At a Glance:
Callicarpa spp. and cvs.
Size: 4 to 6 feet tall and wide (unless otherwise noted)
Conditions: Full sun to partial shade; evenly moist, average soil
Native range: China, Japan, or continental United States
I love a four-season shrub as much as the next gardener. A plant that blooms gorgeously in spring, has wonderful summer foliage followed by fall color, and then displays great bark and structure through the winter is amazing. But some plants just can’t have it all. Since autumn is my favorite season, I love plants that shine from September to November. Plants that bloom in fall or have great late season color or an exceptional fruit display catch my interest because that’s a time of year when not much is happening landscape-wise. Beautyberries are truly darlings of the fall garden for their fruit display.
Callicarpa is a large genus of shrubs with more than 100 species worldwide, most of which grow in tropical areas. However, several species grow in temperate regions and are perfect additions for North American gardens. The word Callicarpa comes from the Greek callos and carpos, meaning “beauty” and “fruit.” The flowers of beautyberry are often small and go unnoticed in summer, and the foliage of most species is a medium green and not very distinctive. It is the fruit in hues of rich purple, white, or pink that sing out for attention and make beautyberry a fall plant with no rivals.
Notable selections you won’t soon forget
American beautyberry (Callicarpa americana) is our proud American star. A native found from Maryland to Oklahoma and Texas, American beautyberry grows in wooded areas and favors moist soil with an open canopy. In the garden, it is tolerant of a wide range of soils and moisture levels but does better in wetter areas. Sometimes a bit difficult to establish in the cooler areas of its range (Zones 6b and 7a), it prefers spring planting and good watering throughout its first year. American beautyberry has larger fruit and larger foliage than other species, and the leaves are notably a lighter green. The 1/4-inch-diameter medium purple fruits encircle the stems at regular intervals and make a great show. The overall appearance of the shrub can be a tad unruly, so planting in a group or mass creates a better display and increases cross-pollination and fruit production.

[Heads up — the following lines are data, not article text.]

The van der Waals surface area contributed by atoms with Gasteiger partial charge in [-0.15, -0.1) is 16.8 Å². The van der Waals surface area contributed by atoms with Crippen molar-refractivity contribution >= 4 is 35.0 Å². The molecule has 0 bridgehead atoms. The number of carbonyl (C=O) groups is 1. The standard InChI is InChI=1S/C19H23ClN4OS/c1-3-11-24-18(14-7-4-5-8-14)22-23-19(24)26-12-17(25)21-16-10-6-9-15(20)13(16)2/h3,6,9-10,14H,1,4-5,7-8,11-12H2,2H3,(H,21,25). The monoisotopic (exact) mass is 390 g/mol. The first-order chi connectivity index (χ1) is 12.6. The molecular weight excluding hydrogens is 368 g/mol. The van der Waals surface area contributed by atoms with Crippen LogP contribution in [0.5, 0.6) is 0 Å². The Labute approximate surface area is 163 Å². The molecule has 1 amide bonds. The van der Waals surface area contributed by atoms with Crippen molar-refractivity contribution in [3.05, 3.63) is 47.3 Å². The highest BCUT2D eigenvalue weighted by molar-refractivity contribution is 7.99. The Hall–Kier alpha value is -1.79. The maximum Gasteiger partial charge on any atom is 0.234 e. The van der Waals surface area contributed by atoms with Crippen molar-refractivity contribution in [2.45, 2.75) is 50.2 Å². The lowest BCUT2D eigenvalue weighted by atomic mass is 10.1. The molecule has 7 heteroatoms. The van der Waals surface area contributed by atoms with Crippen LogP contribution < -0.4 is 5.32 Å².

Asian beautyberry (C. dichotoma) has a smaller habit than most beautyberries, and several selections are top-notch. Two of the most notable are ‘Issai’ and ‘Early Amethyst’. ‘Issai’ has small berries that are like tiny pinkish-purple bubbles clinging to the stem at each node. More of a weeper in habit, its stems arch over, and the small leaves are held in tandem along the branches. ‘Early Amethyst’ sets its fruit earlier in the season than most cultivars of beautyberry. While ‘Issai’ holds the berries close to the stem, ‘Early Amethyst’ has looser panicles of brilliant deeper purple berries that are held away from the stems.
‘Welch’s Pink’ American beautyberry (C. americana ‘Welch’s Pink’) is a lovely selection of our North American native, with bubblegum pink fruit in profusion. Found en masse at the U.S. Botanic Garden in Washington, D.C., this planting alone is worth a visit in October.
‘Duet’ Asian beautyberry (C. dichotoma ‘Duet’) is a real stunner that’s worthy of a place in any garden. This selection was found at Tennessee Technological University and introduced through the U.S. National Arboretum. The foliage and fruit sing a duet together, with the white-margined foliage matching perfectly with the plump white berries. The variegated foliage makes ‘Duet’ interesting throughout the growing season, especially when placed against a dark backdrop. Its habit is more upright and should stay right at 5 feet tall.
Japanese beautyberry (C. japonica) is another species with brilliant medium purple fruits. This rounded shrub grows larger than C. dichotoma, to 6 feet or more, has larger foliage and, as a bonus, has a hint of pinkish or soft yellow fall foliage color. My favorite Japanese beautyberry is the cultivar ‘Heavy Berry’ (C. japonica ‘Heavy Berry’). As you can imagine from its name, this shrub sports the best berry set of all beautyberries. It produces copious amounts of metallic purple berries, almost hiding the stems, and creates quite a show. A newer introduction, Wine Spritzer™ Japanese beautyberry (C. japonica ‘Shiji Murasaku’), is appropriately named, with its lovely white-speckled or “spritzed” foliage and beautiful wine-colored young stems. The foliage display is reason enough to grow this rounded, compact shrub that stays 4 feet tall. Unfortunately, it is shy to flower and set fruit, but few shrubs can create as lovely a display of speckled variegated foliage as Wine Spritzer™.